How to do this in Python...

Michael Tiller mtiller at
Fri Jan 24 21:08:26 CET 2003

"Peter Hansen" <peter at> wrote in message
news:3E31568E.FD9C92B5 at
> Michael Tiller wrote:
> >
> > I'm puzzled by what seems like a missing piece of functionality in
> ...
> > In C++, I could write a statement like this:
> >
> > if (match=re.match(pattern, string))
> >   // do something with the match object
> >
> > But I cannot figure out how to do the equivalent thing in Python.  The
> > here is to have an assignment statement within an if statement so that I
> > don't have to call match twice or obfuscate the code.  It seems to me
> > my current options are:
> >
> > match = re.match(pattern, string)
> > if match:
> >   // do something with match object
> >
> > -or-
> >
> > if re.match(pattern, string):
> >     match = re.match(pattern, string)
> >
> > The first one seems unnecessarily verbose and the second one is
> > Are there any other options?
> Yes, the third option is this: get rid of the urge to do this, and
> the belief that it is a good idea.
> Such structures have long been fertile ground for bugs in C and
> its children, and reduce the readability of code.  The "functionality"
> you want is actually a deprecated feature in some companies, where
> assignment-tests like that are outlawed in if/for/while statements.
> If you can start to think in this style, your code will become more
> readable and you'll have fewer concerns about "missing" functionality
> in Python.

I want to be clear about something.  I have no particular fondness for

if (a=b) then ...

"feature" in C.  I agree that *THAT SYNTAX* is confusing.  But lets not
throw the baby out with the bathwater just because somebody at AT&T didn't
forsee this confusion 30 years ago.  Many people have argued that it is the
Pythonic Way to separate assignment from comparison and that is fine.  But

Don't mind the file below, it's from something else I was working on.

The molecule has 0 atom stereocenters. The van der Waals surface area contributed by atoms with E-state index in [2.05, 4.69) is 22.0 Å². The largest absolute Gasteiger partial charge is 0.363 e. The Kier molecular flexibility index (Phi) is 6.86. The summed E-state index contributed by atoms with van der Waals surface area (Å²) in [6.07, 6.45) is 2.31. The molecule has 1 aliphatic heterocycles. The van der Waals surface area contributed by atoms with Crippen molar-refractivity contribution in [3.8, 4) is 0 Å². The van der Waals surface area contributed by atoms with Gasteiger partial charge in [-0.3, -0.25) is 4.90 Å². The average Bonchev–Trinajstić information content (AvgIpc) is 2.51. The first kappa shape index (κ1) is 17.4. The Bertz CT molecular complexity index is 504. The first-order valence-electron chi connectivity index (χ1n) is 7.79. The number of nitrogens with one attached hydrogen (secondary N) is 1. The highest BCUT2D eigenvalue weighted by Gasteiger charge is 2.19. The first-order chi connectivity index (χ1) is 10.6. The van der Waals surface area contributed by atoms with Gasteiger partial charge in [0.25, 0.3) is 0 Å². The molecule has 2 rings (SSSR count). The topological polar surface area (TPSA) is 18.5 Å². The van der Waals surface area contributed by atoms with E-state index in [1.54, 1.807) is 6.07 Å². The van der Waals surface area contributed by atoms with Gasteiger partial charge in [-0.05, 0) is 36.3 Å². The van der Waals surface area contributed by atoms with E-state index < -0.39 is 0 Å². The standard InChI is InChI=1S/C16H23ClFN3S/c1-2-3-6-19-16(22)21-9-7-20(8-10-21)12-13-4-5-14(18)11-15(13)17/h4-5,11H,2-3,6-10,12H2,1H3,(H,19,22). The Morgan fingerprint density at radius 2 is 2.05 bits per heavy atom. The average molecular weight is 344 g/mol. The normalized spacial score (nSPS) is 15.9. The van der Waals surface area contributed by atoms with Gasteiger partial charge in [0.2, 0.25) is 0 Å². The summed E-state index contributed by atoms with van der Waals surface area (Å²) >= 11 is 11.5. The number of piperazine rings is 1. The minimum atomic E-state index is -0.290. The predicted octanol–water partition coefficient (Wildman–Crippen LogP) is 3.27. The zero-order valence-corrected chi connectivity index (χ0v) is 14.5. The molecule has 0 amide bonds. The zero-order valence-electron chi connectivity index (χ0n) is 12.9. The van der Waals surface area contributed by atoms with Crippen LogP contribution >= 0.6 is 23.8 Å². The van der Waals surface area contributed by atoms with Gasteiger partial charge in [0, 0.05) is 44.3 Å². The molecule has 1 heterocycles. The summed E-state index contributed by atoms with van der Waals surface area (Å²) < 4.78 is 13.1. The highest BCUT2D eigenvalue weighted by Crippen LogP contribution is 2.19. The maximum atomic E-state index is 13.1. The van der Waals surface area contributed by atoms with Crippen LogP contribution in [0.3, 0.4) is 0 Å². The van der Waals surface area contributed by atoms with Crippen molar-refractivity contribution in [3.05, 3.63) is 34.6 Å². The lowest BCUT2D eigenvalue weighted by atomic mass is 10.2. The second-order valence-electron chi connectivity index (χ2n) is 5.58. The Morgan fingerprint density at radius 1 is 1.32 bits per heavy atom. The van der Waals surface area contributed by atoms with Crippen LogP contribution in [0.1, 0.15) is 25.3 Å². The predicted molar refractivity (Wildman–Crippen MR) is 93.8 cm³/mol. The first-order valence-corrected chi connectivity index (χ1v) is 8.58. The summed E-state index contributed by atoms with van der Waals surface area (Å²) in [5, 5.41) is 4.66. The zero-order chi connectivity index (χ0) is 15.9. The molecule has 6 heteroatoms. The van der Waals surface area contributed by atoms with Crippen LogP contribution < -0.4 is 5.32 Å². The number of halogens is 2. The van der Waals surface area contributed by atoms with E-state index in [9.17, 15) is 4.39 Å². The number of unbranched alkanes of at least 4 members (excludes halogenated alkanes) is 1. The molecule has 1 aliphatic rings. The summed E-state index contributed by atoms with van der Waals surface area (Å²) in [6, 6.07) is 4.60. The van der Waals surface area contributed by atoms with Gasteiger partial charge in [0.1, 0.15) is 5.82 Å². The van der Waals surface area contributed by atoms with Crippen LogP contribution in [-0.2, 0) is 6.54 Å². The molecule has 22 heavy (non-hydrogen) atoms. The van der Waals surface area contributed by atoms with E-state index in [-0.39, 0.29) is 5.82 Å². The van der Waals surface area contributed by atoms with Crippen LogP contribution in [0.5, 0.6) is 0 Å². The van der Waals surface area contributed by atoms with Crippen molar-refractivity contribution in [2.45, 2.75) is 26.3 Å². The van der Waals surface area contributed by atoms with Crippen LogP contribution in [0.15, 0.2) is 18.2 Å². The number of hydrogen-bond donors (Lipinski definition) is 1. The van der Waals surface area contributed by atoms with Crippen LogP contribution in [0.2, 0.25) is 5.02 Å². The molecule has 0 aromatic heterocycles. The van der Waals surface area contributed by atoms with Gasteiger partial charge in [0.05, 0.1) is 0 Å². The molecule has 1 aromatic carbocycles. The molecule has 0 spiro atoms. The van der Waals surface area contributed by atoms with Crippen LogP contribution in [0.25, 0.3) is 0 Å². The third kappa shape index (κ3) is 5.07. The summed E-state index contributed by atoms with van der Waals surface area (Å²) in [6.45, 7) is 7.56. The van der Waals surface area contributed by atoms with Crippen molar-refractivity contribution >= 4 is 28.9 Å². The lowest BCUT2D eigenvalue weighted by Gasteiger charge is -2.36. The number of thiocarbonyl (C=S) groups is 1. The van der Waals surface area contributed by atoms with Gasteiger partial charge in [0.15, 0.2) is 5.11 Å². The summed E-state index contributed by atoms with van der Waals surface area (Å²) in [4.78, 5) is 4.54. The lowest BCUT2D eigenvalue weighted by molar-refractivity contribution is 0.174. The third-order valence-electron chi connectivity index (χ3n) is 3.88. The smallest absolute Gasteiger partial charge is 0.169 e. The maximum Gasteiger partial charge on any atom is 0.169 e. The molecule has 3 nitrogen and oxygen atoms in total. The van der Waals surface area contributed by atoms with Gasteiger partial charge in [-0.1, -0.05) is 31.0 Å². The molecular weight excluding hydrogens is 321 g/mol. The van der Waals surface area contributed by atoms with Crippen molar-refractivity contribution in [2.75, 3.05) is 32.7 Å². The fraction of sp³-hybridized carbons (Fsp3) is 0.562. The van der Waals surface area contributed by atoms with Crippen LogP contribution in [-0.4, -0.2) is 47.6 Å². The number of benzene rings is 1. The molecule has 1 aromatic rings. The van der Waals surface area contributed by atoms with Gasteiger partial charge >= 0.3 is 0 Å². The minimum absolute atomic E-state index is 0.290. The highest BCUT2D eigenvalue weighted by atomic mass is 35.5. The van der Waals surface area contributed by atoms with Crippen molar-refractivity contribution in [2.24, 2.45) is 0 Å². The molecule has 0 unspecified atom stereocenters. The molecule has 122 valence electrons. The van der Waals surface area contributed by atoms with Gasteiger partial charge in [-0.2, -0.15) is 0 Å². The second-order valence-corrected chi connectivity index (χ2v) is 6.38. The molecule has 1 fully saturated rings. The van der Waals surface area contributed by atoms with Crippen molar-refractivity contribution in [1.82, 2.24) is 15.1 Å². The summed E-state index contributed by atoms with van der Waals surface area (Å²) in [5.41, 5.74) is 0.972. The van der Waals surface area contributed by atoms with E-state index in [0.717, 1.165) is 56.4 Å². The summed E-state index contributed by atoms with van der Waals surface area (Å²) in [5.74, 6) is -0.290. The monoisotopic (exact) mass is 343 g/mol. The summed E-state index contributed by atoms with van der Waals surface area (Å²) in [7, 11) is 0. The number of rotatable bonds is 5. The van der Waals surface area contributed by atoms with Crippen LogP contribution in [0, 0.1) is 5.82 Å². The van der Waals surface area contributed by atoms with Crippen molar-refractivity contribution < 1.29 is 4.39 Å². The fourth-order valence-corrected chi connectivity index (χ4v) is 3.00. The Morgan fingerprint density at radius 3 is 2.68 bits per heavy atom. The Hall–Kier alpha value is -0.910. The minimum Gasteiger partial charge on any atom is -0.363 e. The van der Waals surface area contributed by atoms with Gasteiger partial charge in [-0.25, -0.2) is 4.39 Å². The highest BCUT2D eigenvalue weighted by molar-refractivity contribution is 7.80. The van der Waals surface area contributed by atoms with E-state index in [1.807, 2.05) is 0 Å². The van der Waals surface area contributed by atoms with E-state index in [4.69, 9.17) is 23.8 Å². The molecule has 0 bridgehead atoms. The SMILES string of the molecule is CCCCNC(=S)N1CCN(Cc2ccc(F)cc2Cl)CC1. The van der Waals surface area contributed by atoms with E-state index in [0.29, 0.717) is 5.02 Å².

lets be clear about the fact that you are giving up more than just a
confusing syntactic construct.  My fragment of code didn't expose the
complete issue.  My main problem is that I wanted to do involved mutually
exclusive cases, e.g.,

if (match=re.match(pattern1,string)):
  // Hey I found something that matches pattern1
elif (match=re.match(pattern2,string)):
  // This matches pattern2
elif (match=re.match(pattern3,string)):
  // This matches pattern3
  // I didn't find a match

Now for those who think that the above code is "obfuscated", I would argue
that this is far worse:

match = re.match(pattern1,string)
if match is not None:
  // I found something that matches pattern1.  Oops, I don't want to
continue checking all
  // the other alternatives so I better set a flag
match = re.match(pattern2,string)
if not found_already and match is not None:
  // I found something that matches pattern2 but I need to be sure not to
check any other
  // possibilities
match = re.match(pattern3,string)
if not found_already and match is not None:
  // I found pattern3 and even though there are no more patterns to check, I
still need to set
  // this flag so I can trigger the "else" clause
if not found_already:
  // I didn't find a match

My thanks go out to those people who mentioned the "holder" idiom (rather
than just throwing up their arms in ideological disgust at the idea of
somebody even suggesting such a construct) since the "holder" idiom was
exactly what I needed because it allows me to use if..elif..else without the
easy to misunderstand syntax of C and C++.


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